Black Sea Oil Rush - Why Not in Bulgaria?
2010 has been marked by a noteworthy development which saw major oil companies – spearheaded by American ones – turning their gaze towards the largely untapped oil sources of the Black Sea.
Oil in the Black Sea – a rapid development
In what is maybe the most spectacular deal, in June US giant Chevron teamed with Russian colossus Rosneft to create a joint venture to explore Russian Black Sea waters. The Romanians were not far behind, and after resolving a shelf dispute with neighboring Ukraine, swiftly moved to give no less than 5 permits over the summer to a number of companies, including once again a Russo-American consortium, this time between Lukoil and Vanco. Ukraine itself is claiming it has some 90 oil and gas structures, with about 20 of them ready to be developed.
But the most extensive and significant development has been seen in Turkey, which in recent years has been able to allot all sectors of its Black Sea waters – both shelf and deepwater – to different companies, including US greats Exxon and Chevron, but also to companies such as Brazil's Petrobras and Turkey's own TPAO.
Apart from the general rush toward the Black Sea, which some commentators have dared to label "the new North Sea," two observations force themselves. First, the drive of US companies to the Black Sea, such as for instance Chevron, who have also expressed interest in developing non-underwater gas resources in Romania and Bulgaria. Second, the fact that American entities are not shying away from joining forces with Russian companies, even state-owned ones like Rosneft. Whatever the strategic rivalry between the USA and Russia in the Black Sea region, things cannot be as simple as they appear at first sight.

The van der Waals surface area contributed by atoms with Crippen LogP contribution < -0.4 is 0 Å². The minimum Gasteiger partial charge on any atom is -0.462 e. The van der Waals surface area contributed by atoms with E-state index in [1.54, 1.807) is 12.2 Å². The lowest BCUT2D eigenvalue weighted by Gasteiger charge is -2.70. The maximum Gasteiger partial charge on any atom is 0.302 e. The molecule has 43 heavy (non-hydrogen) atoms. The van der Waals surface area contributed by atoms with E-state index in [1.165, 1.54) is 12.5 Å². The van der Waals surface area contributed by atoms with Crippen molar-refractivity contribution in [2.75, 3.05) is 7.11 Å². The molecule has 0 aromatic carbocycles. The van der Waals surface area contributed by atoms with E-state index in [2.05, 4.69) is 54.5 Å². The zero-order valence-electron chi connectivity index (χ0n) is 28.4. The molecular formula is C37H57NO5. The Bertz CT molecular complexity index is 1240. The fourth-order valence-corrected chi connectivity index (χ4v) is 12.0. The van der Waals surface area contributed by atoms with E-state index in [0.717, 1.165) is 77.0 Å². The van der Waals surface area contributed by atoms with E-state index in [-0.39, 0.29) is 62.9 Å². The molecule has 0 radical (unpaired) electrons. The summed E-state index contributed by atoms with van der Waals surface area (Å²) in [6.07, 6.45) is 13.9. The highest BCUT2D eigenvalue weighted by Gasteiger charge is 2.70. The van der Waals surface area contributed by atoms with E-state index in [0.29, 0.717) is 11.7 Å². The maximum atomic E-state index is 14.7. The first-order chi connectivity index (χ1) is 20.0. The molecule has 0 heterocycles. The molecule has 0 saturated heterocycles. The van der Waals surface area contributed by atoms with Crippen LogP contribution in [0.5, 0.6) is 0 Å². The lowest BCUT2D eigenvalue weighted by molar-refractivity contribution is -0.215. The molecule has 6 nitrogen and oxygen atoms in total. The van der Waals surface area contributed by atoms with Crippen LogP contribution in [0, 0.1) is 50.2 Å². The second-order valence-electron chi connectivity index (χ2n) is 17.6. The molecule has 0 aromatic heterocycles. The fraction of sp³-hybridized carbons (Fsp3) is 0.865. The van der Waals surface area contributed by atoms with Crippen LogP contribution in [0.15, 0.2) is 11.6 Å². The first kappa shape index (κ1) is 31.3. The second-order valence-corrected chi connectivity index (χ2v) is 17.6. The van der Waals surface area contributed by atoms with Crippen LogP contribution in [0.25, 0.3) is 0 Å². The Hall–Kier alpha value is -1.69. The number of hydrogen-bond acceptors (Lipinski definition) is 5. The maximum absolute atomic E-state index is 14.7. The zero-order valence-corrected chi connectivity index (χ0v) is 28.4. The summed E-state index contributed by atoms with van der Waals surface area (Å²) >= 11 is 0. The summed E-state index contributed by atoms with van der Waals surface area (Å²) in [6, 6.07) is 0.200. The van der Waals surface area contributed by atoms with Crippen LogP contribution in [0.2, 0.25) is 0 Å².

Bulgaria left out?
Of course, another issue that becomes pressing is Bulgaria's manifest absence from this picture, especially in the light of the conscious efforts of its Black Sea neighbors. For the time being, no oil has been extracted or significant deposits proven in Bulgarian waters. UK company Melrose extracts some modest amounts of natural gas from three shelf sites near Kavarna.
Yet, as a matter of fact, a bid was announced in March 2010 in the Official Journal of the EU for exploration in Bulgaria's southern Black Sea sector (so-called Silistar block). The contest was initially thought to be exciting, with major companies like Total, Statoil, and Americans Anadarko expressing interest. But in the end, only four smaller companies actually applied.